1. Interpersonal empathy, where one person understands the internal state of another person, motivating them to be sensitive and responsive to that person’s needs.
  2. Social empathy, the ability to understand people different to oneself and consider how their lived experiences feed into structural and systemic inequalities.

In hoping to instil empathy in our children, we hope that they will learn to value others and understand that their differences are not a bad thing, but something to be celebrated.

A Model for Encouraging Empathy

Encouraging empathy is important, but it can seem like a colossal task. Meyers et al. (2019) suggest three strategies that teachers can implement to demonstrate (and therefore encourage) empathy:

An example of a Primary school classroom which is demonstrating and example of teacher empathy.

  1. Develop interpersonal empathy with students: by understanding a student’s needs and motivations, teachers can better respond to those needs and motivations and are more likely to foster empathy and other positive traits such as clear communication and a growth mindset.
  2. Develop social empathy: when a teacher is aware of the personal contexts of their students, they are able to adapt their teaching to suit the individual needs of that pupil (a physically disabled pupil will have different needs than a physically able pupil, for example).
  3. Design classroom policies that reflect this empathy: understanding a pupil’s motivations or personal and social contexts is good, but its usefulness is limited without putting this understanding into practice. Designing class rules that meet the needs of students is a sure-fire way to demonstrate and encourage empathy.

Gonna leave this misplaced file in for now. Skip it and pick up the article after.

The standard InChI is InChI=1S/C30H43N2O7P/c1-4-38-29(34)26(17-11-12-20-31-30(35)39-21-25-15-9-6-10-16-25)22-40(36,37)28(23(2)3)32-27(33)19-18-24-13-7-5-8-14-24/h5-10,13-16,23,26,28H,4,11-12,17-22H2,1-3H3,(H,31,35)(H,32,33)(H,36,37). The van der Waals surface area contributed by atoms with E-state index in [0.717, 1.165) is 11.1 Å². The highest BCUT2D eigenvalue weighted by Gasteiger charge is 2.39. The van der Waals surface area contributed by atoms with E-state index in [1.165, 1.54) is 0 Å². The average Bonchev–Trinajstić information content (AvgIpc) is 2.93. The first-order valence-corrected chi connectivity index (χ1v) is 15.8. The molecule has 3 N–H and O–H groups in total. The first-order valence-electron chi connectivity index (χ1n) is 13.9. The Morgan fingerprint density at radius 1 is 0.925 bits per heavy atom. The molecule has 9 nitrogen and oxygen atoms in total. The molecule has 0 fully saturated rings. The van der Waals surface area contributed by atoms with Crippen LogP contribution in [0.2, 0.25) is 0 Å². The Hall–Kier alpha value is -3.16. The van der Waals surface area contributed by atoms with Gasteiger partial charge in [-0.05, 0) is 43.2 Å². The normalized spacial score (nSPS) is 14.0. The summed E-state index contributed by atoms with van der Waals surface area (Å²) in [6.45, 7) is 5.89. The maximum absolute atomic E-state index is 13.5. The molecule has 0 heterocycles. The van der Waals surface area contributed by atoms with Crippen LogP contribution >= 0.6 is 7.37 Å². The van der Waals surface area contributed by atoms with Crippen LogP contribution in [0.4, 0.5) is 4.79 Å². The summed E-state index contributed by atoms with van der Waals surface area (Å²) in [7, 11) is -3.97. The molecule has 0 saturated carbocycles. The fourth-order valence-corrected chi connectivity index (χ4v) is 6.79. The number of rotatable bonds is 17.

TSP has worked extensively with practitioners to create T-Insight, a scenario-based learning approach to teacher education. Our scenarios are designed to develop key non-cognitive attributes, such as empathy, which have been shown to be possessed by effective teachers at all stages of their career. Modules focus on issues that many pre-service or beginner teachers struggle with, such as behaviour management and working with parents. Candidates can develop their capacity for empathy and learn how to put it into practice in a realistic school setting while receiving feedback from experienced teachers, and being given the opportunity to reflect on their learning. Follow the links to find out more about T-Insight and the research behind it.

Further Reading:

Cooper, Bridget (2011). Empathy in Education: Engagement, Values and Achievement, Bloomsbury. 

Ge, Y., Li, W., Chen, F., Kayani, S., and Qin, G. (2021). “The Theories of the Development of Students: A Factor to Shape Teacher Empathy From the Perspective of Motivation.” Frontiers in Psychology, 12, DOI: 10.3389/fpsyg.2021.736656.

Meyers, S., Rowell, K., Wells, M., and Smith, B. C. (2019). “Teacher Empathy: A Model of Empathy for Teaching for Student Success”, College Teaching, 67(3), 160-168,
DOI: 10.1080/87567555.2019.1579699.

Murphy, H., Tubritt, J., O’Higgins Norman, J. (2018). “The role of empathy in preparing teachers to tackle bullying.” Journal of New Approaches in Educational Research, 7(1), 17-23, DOI: 10.7821/naer.2018.1.261.